Visitors to York’s National Railway Museum this summer have had a range of new exhibits to see. A newly opened extension called The Works contains three new galleries housing a vast display of railway artefacts previously held in storage, and a display of signalling and other railway safety technology with a live link to York’s main-line signal box.
But the part most engineers will head for first is The Workshop. Here, from a public balcony, visitors can watch restoration work as it happens on the workshop floor. This is enhanced by a video link, allowing dialogue between museum `explainers’ on the shopfloor and the restoration staff to be relayed to the balcony.
Meanwhile, a miniature camera allows engineers to be watched while they work in inaccessible places.
It is part of the museum’s objective of increasing understanding about railways, says head of engineering collections Richard Gibbon. `That is what we’re here to do – if restorations take longer, so be it.’
Gibbon has a five-strong team of apprenticeship-served mechanical engineers, whose work has changed dramatically in recent times.
`Engineering at the museum used to consist of getting a contractor to strip something down, take it away for restoration and put it back together at the end,’ he says. `Our engineering staff, who used to work on wind-up displays, are now involved in full-size engineering. They do everything from main-line running with the Green Arrow to keeping the model railway working to mending the ticket machines. I want to keep the traditional skills alive.’
The only mechanical work not done on site is boilermaking. `It’s a very peculiar skill. It’s hot and noisy, so can’t be done in a quiet environment.’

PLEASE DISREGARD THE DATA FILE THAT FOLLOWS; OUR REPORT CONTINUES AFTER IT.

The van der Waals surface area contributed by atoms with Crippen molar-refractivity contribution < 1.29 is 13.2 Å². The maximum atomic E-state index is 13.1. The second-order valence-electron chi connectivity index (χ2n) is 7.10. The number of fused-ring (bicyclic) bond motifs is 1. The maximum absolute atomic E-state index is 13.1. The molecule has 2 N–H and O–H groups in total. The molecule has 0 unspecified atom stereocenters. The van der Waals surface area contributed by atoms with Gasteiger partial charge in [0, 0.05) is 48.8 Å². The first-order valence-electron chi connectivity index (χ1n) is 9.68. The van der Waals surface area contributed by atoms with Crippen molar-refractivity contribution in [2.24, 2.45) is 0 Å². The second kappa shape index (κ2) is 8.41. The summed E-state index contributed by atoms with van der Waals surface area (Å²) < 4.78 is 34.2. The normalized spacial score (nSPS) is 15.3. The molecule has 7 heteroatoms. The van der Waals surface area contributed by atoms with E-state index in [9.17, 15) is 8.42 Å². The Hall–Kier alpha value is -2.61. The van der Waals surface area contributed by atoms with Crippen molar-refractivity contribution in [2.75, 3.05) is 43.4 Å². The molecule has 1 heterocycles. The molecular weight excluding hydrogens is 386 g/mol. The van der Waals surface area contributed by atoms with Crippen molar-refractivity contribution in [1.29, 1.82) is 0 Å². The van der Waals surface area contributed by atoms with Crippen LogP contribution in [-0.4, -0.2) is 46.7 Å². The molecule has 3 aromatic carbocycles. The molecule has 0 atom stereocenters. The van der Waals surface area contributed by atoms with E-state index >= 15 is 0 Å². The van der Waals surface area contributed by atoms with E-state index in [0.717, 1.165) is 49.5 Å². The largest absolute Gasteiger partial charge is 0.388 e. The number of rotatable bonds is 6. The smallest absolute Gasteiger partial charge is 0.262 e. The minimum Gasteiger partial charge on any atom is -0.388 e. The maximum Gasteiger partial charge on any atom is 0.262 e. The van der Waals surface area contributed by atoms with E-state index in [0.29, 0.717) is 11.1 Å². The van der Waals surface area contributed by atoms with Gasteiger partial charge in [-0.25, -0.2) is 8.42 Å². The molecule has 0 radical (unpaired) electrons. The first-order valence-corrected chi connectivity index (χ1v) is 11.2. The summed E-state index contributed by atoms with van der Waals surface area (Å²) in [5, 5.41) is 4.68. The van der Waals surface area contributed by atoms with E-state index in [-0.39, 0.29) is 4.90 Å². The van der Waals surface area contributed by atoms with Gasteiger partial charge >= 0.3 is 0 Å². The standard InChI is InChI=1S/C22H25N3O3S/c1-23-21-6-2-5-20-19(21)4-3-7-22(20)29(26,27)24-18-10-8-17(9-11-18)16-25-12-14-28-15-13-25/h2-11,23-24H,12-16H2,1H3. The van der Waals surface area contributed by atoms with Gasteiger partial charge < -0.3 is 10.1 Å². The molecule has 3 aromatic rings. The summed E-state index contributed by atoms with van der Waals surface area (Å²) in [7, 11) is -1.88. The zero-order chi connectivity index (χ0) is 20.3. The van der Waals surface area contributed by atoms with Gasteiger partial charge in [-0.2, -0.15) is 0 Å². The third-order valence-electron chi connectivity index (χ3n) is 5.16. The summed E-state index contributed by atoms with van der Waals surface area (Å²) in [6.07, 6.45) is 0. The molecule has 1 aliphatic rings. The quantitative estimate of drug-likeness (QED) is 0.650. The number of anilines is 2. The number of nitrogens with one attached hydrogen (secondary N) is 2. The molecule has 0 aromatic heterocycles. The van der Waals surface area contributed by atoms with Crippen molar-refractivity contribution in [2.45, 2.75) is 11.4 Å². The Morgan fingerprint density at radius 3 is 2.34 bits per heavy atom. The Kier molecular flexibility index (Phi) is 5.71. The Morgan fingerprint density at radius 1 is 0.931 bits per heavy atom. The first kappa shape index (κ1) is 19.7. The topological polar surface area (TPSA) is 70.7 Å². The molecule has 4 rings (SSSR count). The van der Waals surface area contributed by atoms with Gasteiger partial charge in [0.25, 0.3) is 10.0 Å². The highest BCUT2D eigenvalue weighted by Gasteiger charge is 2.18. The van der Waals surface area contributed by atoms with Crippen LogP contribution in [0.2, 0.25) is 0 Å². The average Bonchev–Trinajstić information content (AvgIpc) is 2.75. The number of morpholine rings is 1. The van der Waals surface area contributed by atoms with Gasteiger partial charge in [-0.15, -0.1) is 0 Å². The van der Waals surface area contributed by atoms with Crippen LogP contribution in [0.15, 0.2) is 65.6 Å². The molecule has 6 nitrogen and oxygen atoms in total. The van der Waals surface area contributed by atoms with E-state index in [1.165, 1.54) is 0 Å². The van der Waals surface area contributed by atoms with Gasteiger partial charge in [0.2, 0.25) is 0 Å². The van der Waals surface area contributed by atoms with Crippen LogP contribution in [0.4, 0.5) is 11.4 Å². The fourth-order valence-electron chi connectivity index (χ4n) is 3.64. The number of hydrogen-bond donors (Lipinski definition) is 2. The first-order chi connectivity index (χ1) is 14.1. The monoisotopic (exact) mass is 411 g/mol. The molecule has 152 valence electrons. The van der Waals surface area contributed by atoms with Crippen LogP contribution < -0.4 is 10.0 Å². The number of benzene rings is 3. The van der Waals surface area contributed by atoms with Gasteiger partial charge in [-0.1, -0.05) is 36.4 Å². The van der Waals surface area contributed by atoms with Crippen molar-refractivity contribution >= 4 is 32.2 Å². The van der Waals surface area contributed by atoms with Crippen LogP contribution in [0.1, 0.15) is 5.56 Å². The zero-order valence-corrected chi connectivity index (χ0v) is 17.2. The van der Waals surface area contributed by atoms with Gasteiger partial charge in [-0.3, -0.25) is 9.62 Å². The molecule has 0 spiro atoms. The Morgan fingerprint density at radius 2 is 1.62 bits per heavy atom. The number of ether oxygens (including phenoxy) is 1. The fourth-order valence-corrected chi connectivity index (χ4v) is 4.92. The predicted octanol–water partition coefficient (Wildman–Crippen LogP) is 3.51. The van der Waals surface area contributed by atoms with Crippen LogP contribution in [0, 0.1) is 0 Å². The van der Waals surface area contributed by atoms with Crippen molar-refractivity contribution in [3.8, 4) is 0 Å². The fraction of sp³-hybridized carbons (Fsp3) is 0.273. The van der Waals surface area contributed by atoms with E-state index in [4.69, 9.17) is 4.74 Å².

This does not mean Gibbon is against using modern techniques. `It’s absolutely appropriate to use modern technology,’ he says. An example is to use medical boroscopes, instead of the traditional mirror and flare, to inspect inside steam engine boilers.
When restoring the exhibits, though, an overriding aim is to keep them as original as possible. Safety regulations designed for modern stock can cause difficulty – it is often necessary to replace parts with modern items before a locomotive can be taken on Railtrack’s lines. `Often we have to remove a part and keep it. We insist that all changes must be reversible,’ says Gibbon.
This calls for ingenuity from the museum staff. `They can all work from first principles,’ he says, demonstrating this with a mechanism for aligning a cylinder and crankshaft which one of the engineers devised and made himself.
There was some initial concern from the restoration staff about working in public. But Gibbon says it has worked `brilliantly’. Though key moments from the previous day’s work are replayed on video, he says: `I will regard myself as having failed if there isn’t something going on within the span of the average visit’ – about two and a half hours.
Gibbon admits to concern about replacing the staff as they approach retirement. `It’s a challenge to make sure skills live on.’ He believes passionately that the museum should cover all aspects of railway heritage. `It’s not just about objects. It’s also about the knowledge and folklore that goes with them.’
He sums up: `I believe every child in Britain should have the opportunity to stand beside a main line and see, hear, sense and smell a steam locomotive coming past.’
Richard Gibbon at a glance
Education and first job: BSc Eng in mechanical engineering at Salford University. Five-year sandwich course: academic studies alternated with work as apprentice mechanical engineer at Metropolitan Vickers, later AEI, at Trafford Park, Manchester, on turbo-alternators.
Current job: Head of engineering collections, National Railway Museum, York
Interests: model engineering, communicating about engineering to the public